Photo by Corbis
It’s time to wash our hands of antibacterial soaps. In a final ruling on Friday, the U.S. Food and Drug Administration announced that it’s banning the sale of some antiseptic cleansers after finding the products no more effective in preventing illness than plain soap and water. Neither have the companies that market these products proven that they’re safe for long-term use. Manufacturers have a year to phase out or reformulate liquid, foam, gel hand soaps, bar soaps, and body washes containing one or more of 19 active ingredients, including the commonly used triclosan and triclocarban. The ban does not affect hand sanitizers or wipes, nor antibacterial products used in healthcare settings.
Photo by Gerard Brown/Getty Images
IT’S A WASH
“Consumers may think antibacterial washes are more effective at preventing the spread of germs, but we have no scientific evidence that they are any better than plain soap and water,” Janet Woodcock, director of the FDA’s Center for Drug Evaluation and Research, said in a statement. “In fact, some data suggests that antibacterial ingredients may do more harm than good over the long term.”
“Some data suggests that antibacterial ingredients may do more harm than good over the long term,” said the FDA’s Janet Woodcock.
Indeed it’s been three years since the FDA first issued a proposed rule after certain clinical studies suggested that chronic exposure to certain ingredients could lead to bacterial resistance or hormonal effects.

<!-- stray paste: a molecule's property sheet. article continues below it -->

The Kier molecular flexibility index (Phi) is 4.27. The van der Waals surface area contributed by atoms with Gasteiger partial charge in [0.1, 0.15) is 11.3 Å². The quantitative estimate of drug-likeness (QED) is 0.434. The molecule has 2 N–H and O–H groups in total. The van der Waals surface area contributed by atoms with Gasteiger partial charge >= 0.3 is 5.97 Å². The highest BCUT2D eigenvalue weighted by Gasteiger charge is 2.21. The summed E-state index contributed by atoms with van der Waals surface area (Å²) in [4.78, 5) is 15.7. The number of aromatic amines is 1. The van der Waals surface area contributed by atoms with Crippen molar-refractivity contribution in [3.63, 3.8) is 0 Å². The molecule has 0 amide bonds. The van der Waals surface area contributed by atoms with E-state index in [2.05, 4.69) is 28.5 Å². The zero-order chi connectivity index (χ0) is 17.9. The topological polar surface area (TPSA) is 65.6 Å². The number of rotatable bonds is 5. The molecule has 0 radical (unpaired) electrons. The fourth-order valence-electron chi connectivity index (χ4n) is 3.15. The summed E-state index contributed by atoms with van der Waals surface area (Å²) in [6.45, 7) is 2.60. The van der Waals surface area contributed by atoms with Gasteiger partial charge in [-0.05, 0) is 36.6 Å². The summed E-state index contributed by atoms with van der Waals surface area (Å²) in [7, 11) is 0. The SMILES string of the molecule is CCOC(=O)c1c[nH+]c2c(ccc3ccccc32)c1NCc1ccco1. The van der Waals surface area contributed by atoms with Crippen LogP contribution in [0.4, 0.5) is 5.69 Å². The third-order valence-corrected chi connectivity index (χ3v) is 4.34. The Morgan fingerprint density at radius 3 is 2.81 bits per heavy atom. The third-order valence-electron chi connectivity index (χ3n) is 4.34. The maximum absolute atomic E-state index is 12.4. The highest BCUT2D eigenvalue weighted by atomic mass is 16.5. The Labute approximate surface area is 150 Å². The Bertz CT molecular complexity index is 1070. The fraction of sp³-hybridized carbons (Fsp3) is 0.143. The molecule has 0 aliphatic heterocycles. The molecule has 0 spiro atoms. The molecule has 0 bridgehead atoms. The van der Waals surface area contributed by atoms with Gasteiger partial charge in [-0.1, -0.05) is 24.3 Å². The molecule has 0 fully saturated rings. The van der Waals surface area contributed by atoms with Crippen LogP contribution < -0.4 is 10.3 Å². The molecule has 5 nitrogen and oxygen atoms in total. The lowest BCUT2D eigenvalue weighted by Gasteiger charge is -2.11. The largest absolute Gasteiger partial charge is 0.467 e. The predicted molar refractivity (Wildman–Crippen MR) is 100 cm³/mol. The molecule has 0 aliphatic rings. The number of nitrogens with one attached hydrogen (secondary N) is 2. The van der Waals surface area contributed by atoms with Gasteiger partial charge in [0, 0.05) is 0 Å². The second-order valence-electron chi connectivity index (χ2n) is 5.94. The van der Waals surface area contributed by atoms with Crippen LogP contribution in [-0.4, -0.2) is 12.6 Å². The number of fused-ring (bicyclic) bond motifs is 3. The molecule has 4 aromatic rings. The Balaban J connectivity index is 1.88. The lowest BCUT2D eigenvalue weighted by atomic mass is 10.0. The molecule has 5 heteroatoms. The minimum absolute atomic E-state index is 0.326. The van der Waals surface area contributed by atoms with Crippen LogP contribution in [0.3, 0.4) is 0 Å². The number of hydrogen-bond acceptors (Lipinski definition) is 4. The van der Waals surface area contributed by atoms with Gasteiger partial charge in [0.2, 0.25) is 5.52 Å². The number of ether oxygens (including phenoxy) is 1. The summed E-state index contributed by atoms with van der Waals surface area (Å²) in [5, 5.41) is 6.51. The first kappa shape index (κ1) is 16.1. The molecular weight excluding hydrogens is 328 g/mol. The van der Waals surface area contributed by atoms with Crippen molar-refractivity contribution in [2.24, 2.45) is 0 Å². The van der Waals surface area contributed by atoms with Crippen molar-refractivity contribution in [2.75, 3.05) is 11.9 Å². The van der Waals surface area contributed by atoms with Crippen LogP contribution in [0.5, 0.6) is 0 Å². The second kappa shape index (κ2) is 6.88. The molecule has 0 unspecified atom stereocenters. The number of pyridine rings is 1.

Although the agency requested safety and efficacy data from the manufacturers of antibacterial hand soaps and body washes, little information, it said, has been supplied in the time since.
The FDA said it has deferred a decision on three additional, though less commonly used compounds: benzalkonium chloride, benzethonium chloride and chloroxylenol.
The industry has one year to develop and submit new safety and effectiveness data on those ingredients and may continue to market consumer antibacterial washes containing those specific ingredients during this time.
Washing with old-fashioned suds remains one of the most important steps people can take to avoid getting sick or to prevent the spread of germs to others, the FDA said. If soap and water are not available, the U.S. Centers for Disease Control and Prevention (CDC) recommends an alcohol-based hand sanitizer it contain at least 60 percent alcohol.
You might see triclosan- and triclocarbon-containing soaps disappearing from shelves sooner than you think. Since the FDA’s proposed rule-making in 2013, personal-care-product manufacturers already started phasing out the use of certain active ingredients their products.